7 IGOR KĄKOLEWSKI is professor at the Warmia and Mazury University in Olsztyn and deputy director of the Center for Historical Research in Berlin. He has lectured at the Institute of History, University of Warsaw and the Theater Academy in Warsaw; he also headed the team of experts working on the core exhibition of the Museum of Polish History. Visiting professor at the University of Wisconsin-Madison (2001/2012), and at the Johannes-Gutenberg-Universität Mainz (2009). Co-author of the concept and plan as well as lead scholar for the Paradisus Iudaeorum gallery of POLIN Museum s core exhibition. His research focuses on world history from the 16 th to the 18 th century, the history of Polish and German lands from the 16 th to the 18 th century, the history of Polish-German-Jewish relations from the 16 th to the 20 th century, and memory culture and multiculturalism from the 16 th to the 20 th century. He is the author of Polska-Niemcy. Krótki przewodnik po historii sąsiedztwa. Polen-Deutschland. Die kurze Geschichte einer Nachbarschaft (with Włodzimierz Borodziej and Hans-Hennig Hahn) (2000); Nadużycia władzy i korupcja w Prusach Książęcych w połowie XVI wieku. Narodziny państwa nowożytnego [Abuses of Power and Corruption in the Duchy of Prussia in the Mid-16th Century. The Birth of a Modern State] (2000), Słownik stereotypów i uprzedzeń polsko-niemieckich [Dictionary of Polish-German Stereotypes and Prejudice] (2001); Melancholia władzy. Problem tyranii w europejskiej kulturze politycznej XVI stulecia [The Melancholy Ruler. The Problem of Tyranny in European Political Culture in the 16th century] (2007). AUDREY KICHELEWSKI is a historian specializing in the history of Jews in Poland, the history of communism and social history. She is affiliated with the Identités, Relations Internationales et Civilisations de l Europe research center at Paris-Sorbonne University and with the Polish Center for Holocaust Research. She has published: Imagining the Jews in Stalinist Poland: Nationalists or Cosmopolites?, European Review of History, vol. 17, 3 (2010); La peur des Juifs ou des Juifs qui ont peur? Fear de Jan T. Gross et les débats sur l antisémitisme en Pologne, Annales, 5 (2009); Les multiples facettes des identités juives en Pologne dans les années 1960, in: Jean-Charles Szurek, Annette Wieviorka (editors), Juifs et Polonais, (2009). BARBARA KIRSHENBLATT-GIMBLETT is Program Director of the core exhibition at POLIN Museum of the History of Polish Jews. For many years she was University Professor and Professor of Performance Studies at New York University. Her books include: Image Before My Eyes: A Photographic History of Jewish Life in Poland, (with Lucjan Dobroszycki) (1987); Destination Culture: Tourism, Museums, and Heritage (1998); and The Art of Being Jewish in Modern Times (edited with Jonathan Karp) (2007). Her edited volume Writing a Modern Jewish History: Essays in Honor of Salo W. Baron (2006) won a National Jewish Book Award. They Called Me Mayer July: Painted Memories of a Jewish Childhood in Poland Before the Holocaust (2007), which she co-authored with her father, Mayer Kirshenblatt, has also won several awards. In 2008, she was honored with a lifetime achievement award by the Foundation for Jewish Culture, and the Mlotek Prize for Yiddish and Yiddish Culture. In May 2015, she will receive an honorary doctorate from the Jewish Theological Seminary. She currently serves on Advisory Boards for the YIVO Institute for Jewish Research, the Jewish Museum Vienna, and the Jewish Museum and Tolerance Center in Moscow.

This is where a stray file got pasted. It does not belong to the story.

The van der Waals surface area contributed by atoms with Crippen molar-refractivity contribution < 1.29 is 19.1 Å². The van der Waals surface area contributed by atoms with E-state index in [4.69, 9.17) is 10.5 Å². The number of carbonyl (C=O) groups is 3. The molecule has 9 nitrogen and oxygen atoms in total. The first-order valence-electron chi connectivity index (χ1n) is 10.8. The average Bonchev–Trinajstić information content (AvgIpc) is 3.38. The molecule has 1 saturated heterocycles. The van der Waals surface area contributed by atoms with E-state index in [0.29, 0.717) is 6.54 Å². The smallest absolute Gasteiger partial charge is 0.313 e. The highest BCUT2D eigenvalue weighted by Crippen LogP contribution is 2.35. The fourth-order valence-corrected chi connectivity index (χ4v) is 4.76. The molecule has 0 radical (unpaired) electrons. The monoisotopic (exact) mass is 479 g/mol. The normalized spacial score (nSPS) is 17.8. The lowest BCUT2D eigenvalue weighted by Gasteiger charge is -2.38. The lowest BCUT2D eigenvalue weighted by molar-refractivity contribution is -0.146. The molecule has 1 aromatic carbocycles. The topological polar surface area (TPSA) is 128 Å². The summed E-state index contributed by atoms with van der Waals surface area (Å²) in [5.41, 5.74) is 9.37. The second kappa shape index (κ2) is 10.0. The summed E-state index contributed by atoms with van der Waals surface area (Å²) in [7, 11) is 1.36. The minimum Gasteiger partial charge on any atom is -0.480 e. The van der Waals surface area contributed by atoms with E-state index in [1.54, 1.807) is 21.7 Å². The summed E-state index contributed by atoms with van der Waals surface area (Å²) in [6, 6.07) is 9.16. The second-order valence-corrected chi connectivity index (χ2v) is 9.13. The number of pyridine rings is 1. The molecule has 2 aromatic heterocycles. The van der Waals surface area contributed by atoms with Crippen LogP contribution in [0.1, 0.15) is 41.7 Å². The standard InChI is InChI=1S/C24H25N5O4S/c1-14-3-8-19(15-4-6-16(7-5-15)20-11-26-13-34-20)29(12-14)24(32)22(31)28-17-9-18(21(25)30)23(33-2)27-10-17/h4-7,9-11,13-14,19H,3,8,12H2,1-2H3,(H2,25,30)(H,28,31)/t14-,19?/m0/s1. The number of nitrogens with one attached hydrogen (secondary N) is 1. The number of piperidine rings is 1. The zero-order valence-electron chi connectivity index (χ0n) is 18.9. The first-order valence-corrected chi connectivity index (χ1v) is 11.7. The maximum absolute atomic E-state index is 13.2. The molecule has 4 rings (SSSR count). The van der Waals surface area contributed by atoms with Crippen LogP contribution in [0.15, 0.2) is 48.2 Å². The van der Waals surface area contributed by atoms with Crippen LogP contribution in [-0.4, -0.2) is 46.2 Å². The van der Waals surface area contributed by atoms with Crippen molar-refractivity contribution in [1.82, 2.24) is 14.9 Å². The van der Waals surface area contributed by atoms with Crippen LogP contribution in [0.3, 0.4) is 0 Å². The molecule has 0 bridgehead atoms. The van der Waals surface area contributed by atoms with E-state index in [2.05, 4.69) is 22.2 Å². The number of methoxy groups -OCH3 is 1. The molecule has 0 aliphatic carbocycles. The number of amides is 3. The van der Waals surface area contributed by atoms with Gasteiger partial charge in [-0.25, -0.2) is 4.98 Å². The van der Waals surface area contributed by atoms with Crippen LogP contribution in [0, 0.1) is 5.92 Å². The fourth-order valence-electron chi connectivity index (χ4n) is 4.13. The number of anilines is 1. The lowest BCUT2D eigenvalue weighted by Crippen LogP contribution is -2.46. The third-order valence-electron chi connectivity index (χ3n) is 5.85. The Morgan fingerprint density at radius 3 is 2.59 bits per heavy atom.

8 TOMASZ KIZWALTER is full professor at the Institute of History, University of Warsaw. He is interested in the history of ideas and collective perceptions in the 19 th and 20 th century, especially problems of modernization and nation-building. His publications include Kryzys Oświecenia a początki konserwatyzmu polskiego [Crisis of the Enlightenment and the Origins of Polish Conservatism] (1987); Nowatorstwo i rutyny. Społeczeństwo Królestwa Polskiego wobec procesów modernizacji ( ) [ Innovation and Routines. The Society of the Kingdom of Poland in the Face of Modernization ( )] (1991); O nowoczesności narodu. Przypadek polski [On the Modernity of a Nation. The Polish Case] (1999); Historia powszechna. Wiek XIX [World History. The 19th Century] (2003); W stronę równości [Toward Equality] (2014). STANISŁAW KRAJEWSKI is a professor at the Faculty of Philosophy, University of Warsaw. His research areas include logic and philosophy of mathematics as well as philosophy of religion. He has also been involved in interfaith dialogue. After the fall of communism in Poland he was among the founders of the Polish-Israeli Friendship Society and of the Polish Council of Christians and Jews, which he has co-chaired since its inception. Former member of the board of the Union of Jewish Religious Communities in Poland and of the International Council of the Auschwitz Camp Museum and Memorial, Prof. Krajewski worked on the Postwar Years gallery of POLIN Museum s core exhibition. His publications include: Żydzi, judaizm, Polska [Jews, Judaism, Poland] (1997); Poland and the Jews: Reflections of a Polish Polish Jew (2005); Abraham Joshua Heschel: Philosophy, Theology and Interreligious Dialogue (as co-editor) (2009); Tajemnica Izraela a tajemnica Kościoła [The Mystery of Israel and the Mystery of the Church] (2007); Nasza żydowskość [Our Jewishness] (2010); Żydzi i [Jews and ] (2014). ANNA LANDAU-CZAJKA is a sociologist and historian, professor at the Institute of History, Polish Academy of Sciences and the Department of Social Science, Warsaw University of Life Sciences. She is Chairwoman of the Jewish Historical Institute Program Council. Her areas of interest include the history of Polish-Jewish relations, women s history and 20 th -century social history. She wrote:w jednym stali domu... Koncepcje rozwiązania kwestii żydowskiej w publicystyce polskiej lat [In One House They Stood. Concepts of the Solution to the Jewish Question in Polish Journalism of ] (1998); Co Alicja odkrywa po własnej stronie lustra. Życie codzienne, społeczeństwo, władza w podręcznikach dla dzieci najmłodszych [What Alice Discovers on Her Side of the Mirror. Daily Life, Society, and Authority in Textbooks for the Youngest Children ] (2002); Syn będzie Lech... Asymilacja Żydów w Polsce międzywojennej [The Son Will Be Called Lech Assimilated Jews in Interwar Poland] (2006); Polska to nie oni. Wizerunek Polski i Polaków w polskojęzycznej prasie żydowskiej okresu międzywojennego [Poland Is Not Them. The Image of Poland and Poles in Interwar Polish-Language Jewish Press] (2015). JACEK LEOCIAK is Professor at the Institute for Literary Research, Polish Academy of Sciences, where he is head of the Research Team for Holocaust Literature Study. He is a member of the Polish Centre for Holocaust Research at the Institute of Philosophy and Sociology, Polish Academy of Sciences, and a member of the editorial board of the academic yearbook Zagłada Żydów. Studia i Materiały [Holocaust. Studies and Materials]. He is the author of several books, including: The Warsaw Ghetto. A Guide to the Perished City (with Barbara Engelking) (2009); Text in the Face of Destruction: Accounts from the Warsaw Ghetto Reconsidered (2004); Doświadczenia graniczne. Studia o dwudziestowiecznych formach reprezentacji, [Extreme Experiences. Studies on